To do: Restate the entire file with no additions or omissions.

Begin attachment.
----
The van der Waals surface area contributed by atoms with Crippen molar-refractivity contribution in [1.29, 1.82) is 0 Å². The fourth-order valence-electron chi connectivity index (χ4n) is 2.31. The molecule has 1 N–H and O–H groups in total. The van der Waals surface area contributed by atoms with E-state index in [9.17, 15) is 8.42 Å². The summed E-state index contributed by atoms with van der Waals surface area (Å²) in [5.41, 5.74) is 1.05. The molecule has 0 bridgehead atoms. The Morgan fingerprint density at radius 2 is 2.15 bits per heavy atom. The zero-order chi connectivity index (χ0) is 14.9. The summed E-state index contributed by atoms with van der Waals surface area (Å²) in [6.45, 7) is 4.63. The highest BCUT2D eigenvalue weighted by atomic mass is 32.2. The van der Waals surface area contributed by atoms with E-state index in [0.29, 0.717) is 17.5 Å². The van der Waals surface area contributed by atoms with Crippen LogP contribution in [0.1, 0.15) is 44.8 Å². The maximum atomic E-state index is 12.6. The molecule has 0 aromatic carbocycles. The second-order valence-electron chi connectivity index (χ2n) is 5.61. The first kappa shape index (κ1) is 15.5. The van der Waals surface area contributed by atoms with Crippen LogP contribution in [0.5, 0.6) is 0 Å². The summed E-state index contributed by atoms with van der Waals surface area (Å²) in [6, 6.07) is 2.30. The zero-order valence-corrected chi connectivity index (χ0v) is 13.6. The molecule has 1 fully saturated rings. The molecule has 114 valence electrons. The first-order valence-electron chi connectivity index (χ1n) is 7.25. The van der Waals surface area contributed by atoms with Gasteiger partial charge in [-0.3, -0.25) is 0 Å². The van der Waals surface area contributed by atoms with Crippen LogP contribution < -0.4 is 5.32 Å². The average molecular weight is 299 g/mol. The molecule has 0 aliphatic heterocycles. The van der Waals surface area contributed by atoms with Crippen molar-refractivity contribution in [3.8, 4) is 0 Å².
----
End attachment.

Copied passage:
The van der Waals surface area contributed by atoms with Crippen molar-refractivity contribution in [1.29, 1.82) is 0 Å². The fourth-order valence-electron chi connectivity index (χ4n) is 2.31. The molecule has 1 N–H and O–H groups in total. The van der Waals surface area contributed by atoms with E-state index in [9.17, 15) is 8.42 Å². The summed E-state index contributed by atoms with van der Waals surface area (Å²) in [5.41, 5.74) is 1.05. The molecule has 0 bridgehead atoms. The Morgan fingerprint density at radius 2 is 2.15 bits per heavy atom. The zero-order chi connectivity index (χ0) is 14.9. The summed E-state index contributed by atoms with van der Waals surface area (Å²) in [6.45, 7) is 4.63. The highest BCUT2D eigenvalue weighted by atomic mass is 32.2. The van der Waals surface area contributed by atoms with E-state index in [0.29, 0.717) is 17.5 Å². The van der Waals surface area contributed by atoms with Crippen LogP contribution in [0.1, 0.15) is 44.8 Å². The maximum atomic E-state index is 12.6. The molecule has 0 aromatic carbocycles. The second-order valence-electron chi connectivity index (χ2n) is 5.61. The first kappa shape index (κ1) is 15.5. The van der Waals surface area contributed by atoms with Crippen LogP contribution in [0.5, 0.6) is 0 Å². The summed E-state index contributed by atoms with van der Waals surface area (Å²) in [6, 6.07) is 2.30. The zero-order valence-corrected chi connectivity index (χ0v) is 13.6. The molecule has 1 fully saturated rings. The molecule has 114 valence electrons. The first-order valence-electron chi connectivity index (χ1n) is 7.25. The van der Waals surface area contributed by atoms with Gasteiger partial charge in [-0.3, -0.25) is 0 Å². The van der Waals surface area contributed by atoms with Crippen LogP contribution < -0.4 is 5.32 Å². The average molecular weight is 299 g/mol. The molecule has 0 aliphatic heterocycles. The van der Waals surface area contributed by atoms with Crippen molar-refractivity contribution in [3.8, 4) is 0 Å².